However, 5G will likely roll out into a world of considerably changed business models from its predecessor generations and this raises perhaps the greatest uncertainty and challenge. What will these business models look like? It is clear that today’s model where Carriers finance huge infrastructure investments but reap less of the end customer rewards is unsustainable over the longer term. Some level of consolidation will inevitably happen but 5G will also have to provide a solution for a more equitable sharing of the infrastructure investment costs. Just how these new business models take shape and how this new thinking might drive technological development is perhaps the greatest uncertainty and challenge for 5G development.
While the conversations around 5G continue to grow, there is still a long way to go before reaching full scale deployment. While we may be looking farther down the line, the development is already in place and companies are already starting to do research and development into areas that might be considered foundational in helping 5G prevail. WiFi in white space is an early embodiment of a new more efficient spectrum utilization approach that is highly likely to be adopted in a more mainstream manner in 5G. More than this, companies are also exploring new waveforms (new proverbial 4 letter acronyms that often characterize a technology generation) that outperform LTE “OFDM” in both energy efficiency, operation in new emerging dynamic spectrum sharing paradigms and also in application to the emerging challenges that the internet of things will bring.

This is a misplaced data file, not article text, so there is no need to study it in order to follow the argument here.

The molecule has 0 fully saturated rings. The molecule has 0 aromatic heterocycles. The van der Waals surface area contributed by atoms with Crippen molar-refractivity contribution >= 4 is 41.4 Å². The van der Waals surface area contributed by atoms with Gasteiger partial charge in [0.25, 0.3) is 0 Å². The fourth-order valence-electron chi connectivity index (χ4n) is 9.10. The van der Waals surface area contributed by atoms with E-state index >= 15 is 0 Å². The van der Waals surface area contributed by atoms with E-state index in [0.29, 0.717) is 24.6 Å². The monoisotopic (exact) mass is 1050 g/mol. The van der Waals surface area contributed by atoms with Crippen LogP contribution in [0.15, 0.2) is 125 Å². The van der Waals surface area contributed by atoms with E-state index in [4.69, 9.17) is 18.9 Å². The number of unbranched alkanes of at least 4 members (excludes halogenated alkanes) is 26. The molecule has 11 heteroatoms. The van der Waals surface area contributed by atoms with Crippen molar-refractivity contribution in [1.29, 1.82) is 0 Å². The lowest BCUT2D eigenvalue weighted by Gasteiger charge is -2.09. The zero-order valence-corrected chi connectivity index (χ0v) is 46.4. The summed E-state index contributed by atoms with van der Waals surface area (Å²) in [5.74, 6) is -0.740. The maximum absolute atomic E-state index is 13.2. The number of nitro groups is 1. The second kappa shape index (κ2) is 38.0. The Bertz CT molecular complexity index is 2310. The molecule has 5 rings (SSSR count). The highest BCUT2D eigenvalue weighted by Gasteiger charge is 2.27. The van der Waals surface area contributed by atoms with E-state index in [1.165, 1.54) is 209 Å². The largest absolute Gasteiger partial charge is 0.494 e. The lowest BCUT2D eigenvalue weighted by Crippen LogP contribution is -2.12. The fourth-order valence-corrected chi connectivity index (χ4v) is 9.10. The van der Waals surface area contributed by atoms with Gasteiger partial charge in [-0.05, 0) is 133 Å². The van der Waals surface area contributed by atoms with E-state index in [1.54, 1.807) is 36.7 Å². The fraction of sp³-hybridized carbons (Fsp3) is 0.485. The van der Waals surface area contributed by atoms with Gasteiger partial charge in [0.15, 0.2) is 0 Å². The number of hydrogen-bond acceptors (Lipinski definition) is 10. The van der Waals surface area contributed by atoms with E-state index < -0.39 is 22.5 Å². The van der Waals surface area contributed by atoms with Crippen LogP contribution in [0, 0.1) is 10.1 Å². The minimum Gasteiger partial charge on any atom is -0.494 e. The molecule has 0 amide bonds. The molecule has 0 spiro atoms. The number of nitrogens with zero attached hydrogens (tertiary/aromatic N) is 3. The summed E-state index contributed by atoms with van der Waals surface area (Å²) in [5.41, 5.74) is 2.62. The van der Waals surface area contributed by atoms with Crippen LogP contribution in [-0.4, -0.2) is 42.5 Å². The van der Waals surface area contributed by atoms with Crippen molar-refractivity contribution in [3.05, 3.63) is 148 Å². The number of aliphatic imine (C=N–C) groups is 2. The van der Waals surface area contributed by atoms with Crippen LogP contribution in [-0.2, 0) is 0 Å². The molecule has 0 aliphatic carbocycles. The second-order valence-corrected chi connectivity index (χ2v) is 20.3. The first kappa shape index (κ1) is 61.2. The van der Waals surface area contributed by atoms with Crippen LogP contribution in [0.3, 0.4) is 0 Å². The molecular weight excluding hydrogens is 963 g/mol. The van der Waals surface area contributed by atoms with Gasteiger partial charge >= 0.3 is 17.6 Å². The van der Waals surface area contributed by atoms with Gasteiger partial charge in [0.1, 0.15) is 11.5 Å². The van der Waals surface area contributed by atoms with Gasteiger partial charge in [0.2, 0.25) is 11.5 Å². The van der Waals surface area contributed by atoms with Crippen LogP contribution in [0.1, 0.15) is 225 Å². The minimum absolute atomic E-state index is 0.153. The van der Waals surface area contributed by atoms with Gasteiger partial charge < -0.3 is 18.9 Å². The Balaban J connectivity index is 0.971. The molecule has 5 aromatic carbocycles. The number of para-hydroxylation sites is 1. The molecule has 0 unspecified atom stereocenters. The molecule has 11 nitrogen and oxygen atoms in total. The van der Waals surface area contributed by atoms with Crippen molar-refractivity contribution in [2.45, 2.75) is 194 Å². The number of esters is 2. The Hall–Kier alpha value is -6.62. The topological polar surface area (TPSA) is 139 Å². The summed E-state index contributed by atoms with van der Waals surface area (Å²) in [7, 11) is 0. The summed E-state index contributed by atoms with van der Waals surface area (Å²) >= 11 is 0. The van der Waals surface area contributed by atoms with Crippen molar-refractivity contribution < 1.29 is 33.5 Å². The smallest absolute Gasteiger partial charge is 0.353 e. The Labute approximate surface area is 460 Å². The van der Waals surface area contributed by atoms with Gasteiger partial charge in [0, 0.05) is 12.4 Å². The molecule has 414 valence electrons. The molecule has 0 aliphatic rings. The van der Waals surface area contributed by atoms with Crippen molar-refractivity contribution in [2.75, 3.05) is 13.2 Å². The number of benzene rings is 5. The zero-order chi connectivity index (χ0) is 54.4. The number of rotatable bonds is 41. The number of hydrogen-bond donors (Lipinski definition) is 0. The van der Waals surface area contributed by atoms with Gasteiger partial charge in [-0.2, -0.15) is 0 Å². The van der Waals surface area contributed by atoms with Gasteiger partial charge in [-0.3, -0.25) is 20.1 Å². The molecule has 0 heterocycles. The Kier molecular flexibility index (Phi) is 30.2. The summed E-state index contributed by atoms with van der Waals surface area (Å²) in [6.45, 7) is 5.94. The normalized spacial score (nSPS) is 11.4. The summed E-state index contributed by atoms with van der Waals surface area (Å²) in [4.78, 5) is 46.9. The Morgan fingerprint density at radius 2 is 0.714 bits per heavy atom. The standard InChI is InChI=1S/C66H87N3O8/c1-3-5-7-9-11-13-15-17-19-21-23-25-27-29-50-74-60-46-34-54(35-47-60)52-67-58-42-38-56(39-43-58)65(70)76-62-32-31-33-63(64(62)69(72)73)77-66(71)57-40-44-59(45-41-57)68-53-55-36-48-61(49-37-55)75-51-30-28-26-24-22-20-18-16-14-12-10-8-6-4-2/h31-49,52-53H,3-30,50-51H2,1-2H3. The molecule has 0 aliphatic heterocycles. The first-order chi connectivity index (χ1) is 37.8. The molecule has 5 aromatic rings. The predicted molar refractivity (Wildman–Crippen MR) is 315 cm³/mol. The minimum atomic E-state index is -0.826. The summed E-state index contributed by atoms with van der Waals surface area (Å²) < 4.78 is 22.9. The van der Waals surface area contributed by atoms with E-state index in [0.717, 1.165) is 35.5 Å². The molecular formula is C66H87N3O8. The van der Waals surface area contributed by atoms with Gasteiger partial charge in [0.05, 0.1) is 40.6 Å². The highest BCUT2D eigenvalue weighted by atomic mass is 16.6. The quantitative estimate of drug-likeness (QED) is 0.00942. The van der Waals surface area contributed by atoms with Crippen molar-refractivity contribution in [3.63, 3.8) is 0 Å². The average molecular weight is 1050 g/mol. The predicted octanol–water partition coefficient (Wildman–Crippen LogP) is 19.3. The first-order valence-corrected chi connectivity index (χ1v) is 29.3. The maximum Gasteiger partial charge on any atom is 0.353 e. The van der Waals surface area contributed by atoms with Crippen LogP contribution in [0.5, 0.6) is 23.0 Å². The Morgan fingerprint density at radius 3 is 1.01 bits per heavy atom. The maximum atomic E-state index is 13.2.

About the Author
Alan Carlton is the senior director of technology planning for InterDigital where he is responsible for the vision, technology roadmap and strategic planning in the areas of mobile devices, networking technologies, applications & software services. One of his primary focus areas is 5G technology research and development. Alan has over 20 years of experience in the wireless industry.